On Eliminating Poverty

Eliminating Poverty - photo by http://www.flickr.com/photos/stevenfernandez/

Recently, we’ve been discussing Peter Singer’s One World book. Last time we noted that most people think the U.S. devotes more of its budget to foreign aid than it actually does. And even when you include private giving, the U.S. is still last in giving among developed nations. Today, I want to focus on that idea of personalized giving.

I found the conclusion of One World to be extremely powerful, and I’d like to walk through it here. Singer paraphrases a dilemma presented by Peter Unger in Living High and Letting Die:

Bob is close to retirement. He has invested most of his savings in a very rare and valuable old car, a Bugatti, which he has not been able to insure. The Bugatti is his pride and joy. In addition to the pleasure he gets from driving and caring for his car, Bob knows that its rising market value means that he will always be able to sell it and live comfortably after retirement. One day when Bob is out for a drive, he parks the Bugatti near the end of a disused railway siding and goes for a walk up the track. Looking further down the track he sees the small figure of a child playing in a tunnel and very likely to be killed by the runaway train. He can’t stop the train and the child is too far away to warn of the danger, but he can throw a switch that will divert the train down the siding where his Bugatti is parked. Then nobody will be killed – but since the barrier at the end of the siding is in disrepair, the train will destroy his Bugatti. Thinking of his joy in owning the car, and the financial security is represents, Bob decides not to throw the switch. The child is killed. But for many years to come Bob enjoys owning his Bugatti and the financial security it represents.

First, you might notice the similarity to the Trolley Problem we’e discussed here before. Of course, this one seems a bit easier on the surface. Most of will initially react to this scenario by thinking Bob made a morally reprehensible decision. It seems easy for us to say that Bob should have saved the child, and that we would have done the same in his situation. But let’s think this through a little more:

The U.S. Committee for UNICEF says that a donation of $17 will provide immunization “to protect a child for life against the six leading child-killing and maiming diseases: measles, polio, diphtheria, whooping cough, tetanus, and tuberculosis,” while a donation of $25 will provide “over 400 packets of oral rehyrdration salts to  help save the lives of children suffering from diarrheal dehydration.”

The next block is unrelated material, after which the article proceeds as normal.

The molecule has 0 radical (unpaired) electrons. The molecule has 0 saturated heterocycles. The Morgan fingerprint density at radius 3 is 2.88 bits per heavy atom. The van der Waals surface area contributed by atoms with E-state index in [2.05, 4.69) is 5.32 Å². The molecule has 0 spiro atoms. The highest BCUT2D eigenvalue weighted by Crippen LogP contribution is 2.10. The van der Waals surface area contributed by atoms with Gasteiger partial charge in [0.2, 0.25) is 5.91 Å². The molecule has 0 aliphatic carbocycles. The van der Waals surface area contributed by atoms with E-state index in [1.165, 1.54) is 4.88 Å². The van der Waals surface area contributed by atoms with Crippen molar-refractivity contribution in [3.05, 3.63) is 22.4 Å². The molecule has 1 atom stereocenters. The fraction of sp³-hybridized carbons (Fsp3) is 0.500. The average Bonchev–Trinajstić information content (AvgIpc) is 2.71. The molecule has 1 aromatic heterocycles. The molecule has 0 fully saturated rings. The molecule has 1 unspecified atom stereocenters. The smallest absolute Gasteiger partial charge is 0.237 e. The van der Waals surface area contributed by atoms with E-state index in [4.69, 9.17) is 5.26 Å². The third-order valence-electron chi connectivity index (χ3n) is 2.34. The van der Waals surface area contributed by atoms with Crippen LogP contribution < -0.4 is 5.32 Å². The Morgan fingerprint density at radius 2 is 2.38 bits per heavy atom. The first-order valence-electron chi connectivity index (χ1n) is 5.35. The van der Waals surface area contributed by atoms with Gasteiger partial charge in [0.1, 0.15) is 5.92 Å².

That’s a start, but Peter Unger draws it ouf even further, and estimates that a single child’s life can be saved for about $200. 

Let me make this as clear as possible – for about every $200 that an organization like UNICEF receives in donations, they can save the life of one child and take steps toward pulling them out of poverty. Are you getting the picture yet?

He [Bob] must have thought how extraordinarily unlucky he was, to be place in a situation in which he must choose between the life of an innocent child and the sacrifice of most of his savings. But he was not unlucky at all. We are all in that situation.

Isn’t it wrong not to donate to an organization that could do this? In a sense, we’re all Bobs who are choosing not to pull the lever if we’re not donating our money to organizations working to save lives. Of course, the question then quickly becomes – just how much do we give? Do we keep giving until we’r ein poverty? Where do we draw the line? This is where a lot of people step out – this is difficult question to answer and when the problem isn’t right in front of you – it’s hard to be motivated to act. But Signer offers a proposal here that I find interesting:

A donation of about $100 per adult per year for the next fifteen years could achieve the Millenium Summit goals [of halving world poverty]… For someone earning $27,500 per annum, the average salary in the developed world, this is less than 0.4 percent of their annual income, or less than 1 cent in every $2 they earn.

A more useful symbolic figure would be 1 percent, and this might indeed be closer to what it would take to eliminate, rather than halve, global poverty.

Those who do not meet this standard should be seen as failing to meet their share of a global responsibility, and therefore as doing something that is seriously morally wrong.

I would love to hear your thoughts on this suggestion by Singer!

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